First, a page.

Feeds

Iogear touts anti-bacterial mouse

Clean up your desktop

Reducing security risks from open source software

Iogear is gearing up for the new school season and aiming to clean up the desktop in one foul swoop. It has created a wireless mouse that not only claims to deliver optimal, err, scrolling in all situations, but which is also coated with a specialist anti-bacterial coating.

The Phaser 3-in-1 mouse apparently has a titanium dioxide and silver nano-particle compound coating, which its manufacturer claims kills bacteria enzymes and proteins on the device’s surface, so that users can be assured of a ‘cleaner’ mouse.

Iogear_mouse
The Iogear Phaser mouse: will it stun users?

It also incorporates a sort of thumb-operated tracker ball into its surface that allows users to pick the mouse up and use it as a crude remote control, for example during presentations. The mouse is compatible with both PCs and Macs, is plug n’ play compatible and works via USB 1.1 or 2.0. It operates over a 27MHz radio frequency and can be separated from its USB receiver and cradle by a respectable distance of up to 30 feet.

It also has a sensitivity level of between 800-1600 dots per inch, which is much lower than the likes of Razer’s Lachesis gaming mouse , but will do the job for business or school work. The Phaser 3-in-1 mouse is available now for around $60 (£30/€42).

Iogear has also developed a 4GB flash drive, dubbed The Wallet Drive, that, owing to its business card dimensions and 3mm thickness, is designed to be carted around at all times to provide storage as and when it’s required.

Iogear_wallet_storage
The Wallet Drive promises to provide handy storage

The drive also supports the established Windows ReadyBoost facility, which allows frequently accessed data and application code to be cached for quick access and to keep the hard drive powered down. It too works via USB 1.1 and 2.0, and is compatible with Sun OS – in addition to the usual suspects.

The Wallet Drive is also available now and ships for around $70 (£35/€47).

Securing Web Applications Made Simple and Scalable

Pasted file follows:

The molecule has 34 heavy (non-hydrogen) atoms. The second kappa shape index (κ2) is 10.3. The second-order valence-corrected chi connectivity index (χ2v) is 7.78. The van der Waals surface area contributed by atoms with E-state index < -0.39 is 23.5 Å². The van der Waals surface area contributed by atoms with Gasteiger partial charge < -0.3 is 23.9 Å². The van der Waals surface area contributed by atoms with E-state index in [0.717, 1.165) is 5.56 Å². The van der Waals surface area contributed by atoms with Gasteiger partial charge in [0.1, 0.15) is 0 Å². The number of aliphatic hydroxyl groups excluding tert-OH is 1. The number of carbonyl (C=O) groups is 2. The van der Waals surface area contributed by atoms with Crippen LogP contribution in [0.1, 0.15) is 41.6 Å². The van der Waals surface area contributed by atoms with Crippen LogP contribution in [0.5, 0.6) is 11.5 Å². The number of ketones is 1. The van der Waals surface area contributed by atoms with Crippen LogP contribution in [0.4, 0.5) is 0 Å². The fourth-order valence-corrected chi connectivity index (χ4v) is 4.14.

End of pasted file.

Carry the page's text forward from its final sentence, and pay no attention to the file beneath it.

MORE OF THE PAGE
More from The Register

next story
Report: American tech firms charge Britons a thumping nationality tax
Without representation, too. Time for a Boston (Lincs) Macbook Party?
Child diagnosed as allergic to iPad
Apple's fondleslab is the tablet dermatitis sufferers won't want to take
Microsoft takes on Chromebook with low-cost Windows laptops
Redmond's chief salesman: We're taking 'hard' decisions
For Lenovo US, 8-inch Windows tablets are DEAD – long live 8-inch Windows tablets
Reports it's killing off smaller slabs are greatly exaggerated
Cheer up, Nokia fans. It can start making mobes again in 18 months
The real winner of the Nokia sale is *drumroll* ... Nokia
Seventh-gen SPARC silicon will accelerate Oracle databases
Uncle Larry's mutually-optimised stack to become clearer in August
prev story

Whitepapers

Reducing security risks from open source software
Follow a few strategies and your organization can gain the full benefits of open source and the cloud without compromising the security of your applications.
Consolidation: The Foundation for IT Business Transformation
In this whitepaper learn how effective consolidation of IT and business resources can enable multiple, meaningful business benefits.
Application security programs and practises
Follow a few strategies and your organization can gain the full benefits of open source and the cloud without compromising the security of your applications.
Boost IT visibility and business value
How building a great service catalog relieves pressure points and demonstrates the value of IT service management.
Consolidation: the foundation for IT and business transformation
In this whitepaper learn how effective consolidation of IT and business resources can enable multiple, meaningful business benefits.